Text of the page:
Why I Won’t Force My Child To Attend the School Sports Carnival


I find it interesting that sport is the only subject area our education system dedicates a whole day to and insists the entire school get involved, regardless of aptitude or interest level.

Where are the maths carnivals or LOTE carnivals? What about a music carnival where events consist of playing different musical instruments? Everyone must compete but the best player wins a ribbon. Too bad if you can’t hold the tuba let alone play it, you just have to give it your best shot.

See where I’m going here?

Don’t get me wrong I believe sport plays an integral role in the school curriculum. Physical Education or Health and Fitness classes are very important to promote a healthy and active lifestyle. I just don’t believe that sport should be elevated above all other subjects and be imposed on students beyond the standard curriculum.

I have two school-aged children. They both play sport outside of school but neither are exceptional athletes. One loves sports days at school. One intermittently experiences extreme anxiety over them.

This year I decided that I would not force the latter to attend if he really didn’t want to.

There are many arguments in the “FOR” camp behind insisting your child attends sports carnivals. Some of them have merit but none of them can convince me to force my children to do something that causes them discomfort and distress.

Argument 1: It builds resilience

I believe resilience is one of the most important things we can teach our children. What I don’t believe is that a sports carnival is the great character building exercise people like to make out it is. My personal recollections of such days are filled with public humiliation and gross feelings of inadequacy. There are much more positive ways to help children build resilience.

Argument 2: It’s about team spirit

Once again there are plenty of other ways a child can learn about supporting mates and being involved in a team. I’m not convinced that the “House” system most schools use is the be-all answer to teaching this life lesson. Being involved in any group activity, such as a team sport, a band, Scouts or other community group will have a much greater benefit. In the case of my child, he’s a school councillor, a peer mediator, plays a team sport and is in the band. I think we have this one covered.

Argument 3: Participation is optional

This is different from my day, which on behalf of my children I’m immensely grateful. However, it does raise new issues. What is the real benefit to those children who don’t participate in anything? Of which I’d wager there is a high percentage. Our school sports carnival goes for the better part of two days. That’s two days of doing nothing (apart from all that team spirit stuff). What is the educational benefit? At least at home they can read a book or get ahead on their homework.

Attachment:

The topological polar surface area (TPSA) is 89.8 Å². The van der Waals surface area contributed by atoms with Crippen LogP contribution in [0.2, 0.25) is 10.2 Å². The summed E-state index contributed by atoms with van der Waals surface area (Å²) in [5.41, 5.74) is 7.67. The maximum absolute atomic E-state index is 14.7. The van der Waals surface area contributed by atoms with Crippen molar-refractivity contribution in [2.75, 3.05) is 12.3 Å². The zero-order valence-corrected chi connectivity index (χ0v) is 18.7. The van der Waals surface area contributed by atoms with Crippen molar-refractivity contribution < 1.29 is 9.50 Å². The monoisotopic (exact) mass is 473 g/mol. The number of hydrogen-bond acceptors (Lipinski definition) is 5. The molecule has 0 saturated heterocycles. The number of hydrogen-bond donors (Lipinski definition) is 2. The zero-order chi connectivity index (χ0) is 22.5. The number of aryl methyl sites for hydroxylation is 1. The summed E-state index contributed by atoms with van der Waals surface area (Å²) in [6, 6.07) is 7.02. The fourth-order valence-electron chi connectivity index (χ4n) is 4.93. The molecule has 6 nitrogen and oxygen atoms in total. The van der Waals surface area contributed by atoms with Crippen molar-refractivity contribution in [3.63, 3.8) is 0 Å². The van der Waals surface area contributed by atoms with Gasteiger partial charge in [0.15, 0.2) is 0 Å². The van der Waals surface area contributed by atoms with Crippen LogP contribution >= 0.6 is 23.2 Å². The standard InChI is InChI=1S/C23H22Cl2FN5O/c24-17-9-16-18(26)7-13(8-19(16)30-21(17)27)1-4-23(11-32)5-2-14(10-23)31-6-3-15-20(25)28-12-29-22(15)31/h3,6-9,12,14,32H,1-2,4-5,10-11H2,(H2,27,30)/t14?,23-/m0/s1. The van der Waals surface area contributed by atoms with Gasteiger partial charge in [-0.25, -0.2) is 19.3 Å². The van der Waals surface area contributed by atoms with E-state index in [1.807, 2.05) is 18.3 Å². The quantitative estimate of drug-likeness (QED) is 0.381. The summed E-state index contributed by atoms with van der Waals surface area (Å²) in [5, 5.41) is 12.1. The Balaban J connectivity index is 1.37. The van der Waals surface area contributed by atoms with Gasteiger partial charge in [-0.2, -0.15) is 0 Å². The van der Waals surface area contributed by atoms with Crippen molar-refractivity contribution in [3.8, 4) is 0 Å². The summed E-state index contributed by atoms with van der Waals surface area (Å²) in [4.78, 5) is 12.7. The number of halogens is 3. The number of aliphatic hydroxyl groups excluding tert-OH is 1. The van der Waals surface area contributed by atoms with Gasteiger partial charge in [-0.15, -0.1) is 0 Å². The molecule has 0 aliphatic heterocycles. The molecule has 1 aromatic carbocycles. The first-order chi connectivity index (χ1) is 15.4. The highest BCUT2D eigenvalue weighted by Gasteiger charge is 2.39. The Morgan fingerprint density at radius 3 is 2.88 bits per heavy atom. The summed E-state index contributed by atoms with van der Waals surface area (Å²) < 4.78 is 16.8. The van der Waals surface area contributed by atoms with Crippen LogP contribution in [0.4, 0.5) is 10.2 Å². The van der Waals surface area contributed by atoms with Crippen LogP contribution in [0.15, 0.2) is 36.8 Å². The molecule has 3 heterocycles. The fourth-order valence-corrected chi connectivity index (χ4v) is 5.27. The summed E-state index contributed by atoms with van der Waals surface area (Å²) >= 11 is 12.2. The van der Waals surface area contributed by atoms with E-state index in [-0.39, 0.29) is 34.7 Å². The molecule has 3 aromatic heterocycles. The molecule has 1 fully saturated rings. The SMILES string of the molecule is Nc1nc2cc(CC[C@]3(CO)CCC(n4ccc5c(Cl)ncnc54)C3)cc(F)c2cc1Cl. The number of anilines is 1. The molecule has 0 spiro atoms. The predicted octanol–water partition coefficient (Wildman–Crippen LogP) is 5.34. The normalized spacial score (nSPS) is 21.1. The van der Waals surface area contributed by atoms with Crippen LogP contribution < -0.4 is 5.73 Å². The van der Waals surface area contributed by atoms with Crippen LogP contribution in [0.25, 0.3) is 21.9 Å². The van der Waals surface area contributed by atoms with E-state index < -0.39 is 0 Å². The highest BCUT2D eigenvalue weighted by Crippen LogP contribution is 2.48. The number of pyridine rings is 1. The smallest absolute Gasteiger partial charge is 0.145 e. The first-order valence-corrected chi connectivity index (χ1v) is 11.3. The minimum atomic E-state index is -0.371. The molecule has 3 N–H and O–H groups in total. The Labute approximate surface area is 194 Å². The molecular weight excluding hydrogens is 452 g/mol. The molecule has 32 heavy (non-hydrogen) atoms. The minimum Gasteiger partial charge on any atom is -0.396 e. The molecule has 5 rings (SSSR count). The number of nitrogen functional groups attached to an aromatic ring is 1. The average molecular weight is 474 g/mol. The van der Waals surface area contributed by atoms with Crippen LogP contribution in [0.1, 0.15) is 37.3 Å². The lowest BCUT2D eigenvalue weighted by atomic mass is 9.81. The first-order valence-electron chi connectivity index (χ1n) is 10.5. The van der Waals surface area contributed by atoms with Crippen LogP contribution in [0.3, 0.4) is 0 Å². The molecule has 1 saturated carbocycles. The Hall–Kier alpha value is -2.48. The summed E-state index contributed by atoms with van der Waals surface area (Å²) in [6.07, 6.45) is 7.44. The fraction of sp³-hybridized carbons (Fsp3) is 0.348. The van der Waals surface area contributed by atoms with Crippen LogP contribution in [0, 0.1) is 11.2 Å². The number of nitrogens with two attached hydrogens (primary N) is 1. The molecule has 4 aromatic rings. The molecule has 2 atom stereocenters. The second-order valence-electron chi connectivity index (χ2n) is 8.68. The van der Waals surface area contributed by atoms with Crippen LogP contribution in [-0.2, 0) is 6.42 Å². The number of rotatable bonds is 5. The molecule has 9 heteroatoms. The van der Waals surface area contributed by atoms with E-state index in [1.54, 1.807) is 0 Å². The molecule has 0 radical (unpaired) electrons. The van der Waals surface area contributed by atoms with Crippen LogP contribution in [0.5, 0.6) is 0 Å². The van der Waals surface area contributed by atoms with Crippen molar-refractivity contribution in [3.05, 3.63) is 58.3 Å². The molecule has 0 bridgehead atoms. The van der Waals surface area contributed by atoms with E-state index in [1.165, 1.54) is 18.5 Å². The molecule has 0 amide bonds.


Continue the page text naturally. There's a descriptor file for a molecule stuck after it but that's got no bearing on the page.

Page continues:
There is also the issue of kids feeling pressured to participate, which is where my child’s problem arises. Although he knows he doesn’t have to, his strong sense of duty and respect for his teachers who encourage him to participate makes him feel obligated. I also think peer pressure would play a role for a lot of kids here.

After much gentle probing I learned that last year this scenario resulted in my uncoordinated, non-runner lining up for the 800m. This year he felt physically sick at the prospect of reliving the experience, which left him feeling humiliated at coming last by a long way.

I must say I do like that our school is starting to hold more novelty events such as three-legged races and hobby horse races. This encourages participation by making the whole thing fun and less competitive. Both my boys really enjoy these events.

In future years I will continue to encourage my children to go along to the sports carnival, have fun and support their friends. However, if once again I am faced with a child who is visibly distressed at the prospect, I will not be forcing them to attend.

I am by no means advocating that children should be allowed to simply opt out of things that are too hard or they just don’t feel like doing. Teaching children tenacity, persistence and work ethic are all very important life skills.

However, as adults we get to exercise our freedom of choice to avoid situations that cause us distress or discomfort and I believe as parents we should protect and support our children’s right to do the same. Particularly if the situation they are avoiding is not going to benefit them in any tangible way.





About Author

Renee Meier

Renée is a freelance writer, perpetual student and aspiring novelist. In her spare time she's the sole parent to 3 rambunctious little people. She survives predominantly on coffee and squishy hugs.


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  3. I had been wavering between agreeing with your view or the “sometimes you have to do stuff you don’t like to” attitude. I recently realised that in doing something you think you don’t like you might find out something about yourself. Recently we discovered that our daughter, who is not keen on physical activity, can achieve a really good distance in Shot Put & Discus, another of my friends discovered her son was a pretty good distance runner. So I now firmly believe that there is merit in ‘having a go”. You never know what you will learn.

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